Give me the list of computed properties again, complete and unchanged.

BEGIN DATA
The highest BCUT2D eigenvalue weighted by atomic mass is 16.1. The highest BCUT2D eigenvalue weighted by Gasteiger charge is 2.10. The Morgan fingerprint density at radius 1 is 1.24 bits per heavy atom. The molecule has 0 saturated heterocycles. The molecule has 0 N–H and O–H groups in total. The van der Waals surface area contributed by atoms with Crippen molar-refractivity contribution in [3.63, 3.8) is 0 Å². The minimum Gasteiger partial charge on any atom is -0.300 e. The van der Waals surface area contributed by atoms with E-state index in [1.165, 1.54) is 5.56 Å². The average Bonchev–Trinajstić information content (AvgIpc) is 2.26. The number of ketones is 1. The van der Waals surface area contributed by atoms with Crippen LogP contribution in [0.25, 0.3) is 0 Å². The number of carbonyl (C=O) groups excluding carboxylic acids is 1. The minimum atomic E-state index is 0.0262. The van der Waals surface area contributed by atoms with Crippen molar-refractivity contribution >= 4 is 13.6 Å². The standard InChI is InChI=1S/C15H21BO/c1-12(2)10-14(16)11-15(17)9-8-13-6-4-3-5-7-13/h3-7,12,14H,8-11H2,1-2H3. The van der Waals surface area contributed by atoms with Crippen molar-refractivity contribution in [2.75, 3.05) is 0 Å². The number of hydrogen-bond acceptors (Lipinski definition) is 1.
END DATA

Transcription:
The highest BCUT2D eigenvalue weighted by atomic mass is 16.1. The highest BCUT2D eigenvalue weighted by Gasteiger charge is 2.10. The Morgan fingerprint density at radius 1 is 1.24 bits per heavy atom. The molecule has 0 saturated heterocycles. The molecule has 0 N–H and O–H groups in total. The van der Waals surface area contributed by atoms with Crippen molar-refractivity contribution in [3.63, 3.8) is 0 Å². The minimum Gasteiger partial charge on any atom is -0.300 e. The van der Waals surface area contributed by atoms with E-state index in [1.165, 1.54) is 5.56 Å². The average Bonchev–Trinajstić information content (AvgIpc) is 2.26. The number of ketones is 1. The van der Waals surface area contributed by atoms with Crippen LogP contribution in [0.25, 0.3) is 0 Å². The number of carbonyl (C=O) groups excluding carboxylic acids is 1. The minimum atomic E-state index is 0.0262. The van der Waals surface area contributed by atoms with Crippen molar-refractivity contribution >= 4 is 13.6 Å². The standard InChI is InChI=1S/C15H21BO/c1-12(2)10-14(16)11-15(17)9-8-13-6-4-3-5-7-13/h3-7,12,14H,8-11H2,1-2H3. The van der Waals surface area contributed by atoms with Crippen molar-refractivity contribution in [2.75, 3.05) is 0 Å². The number of hydrogen-bond acceptors (Lipinski definition) is 1.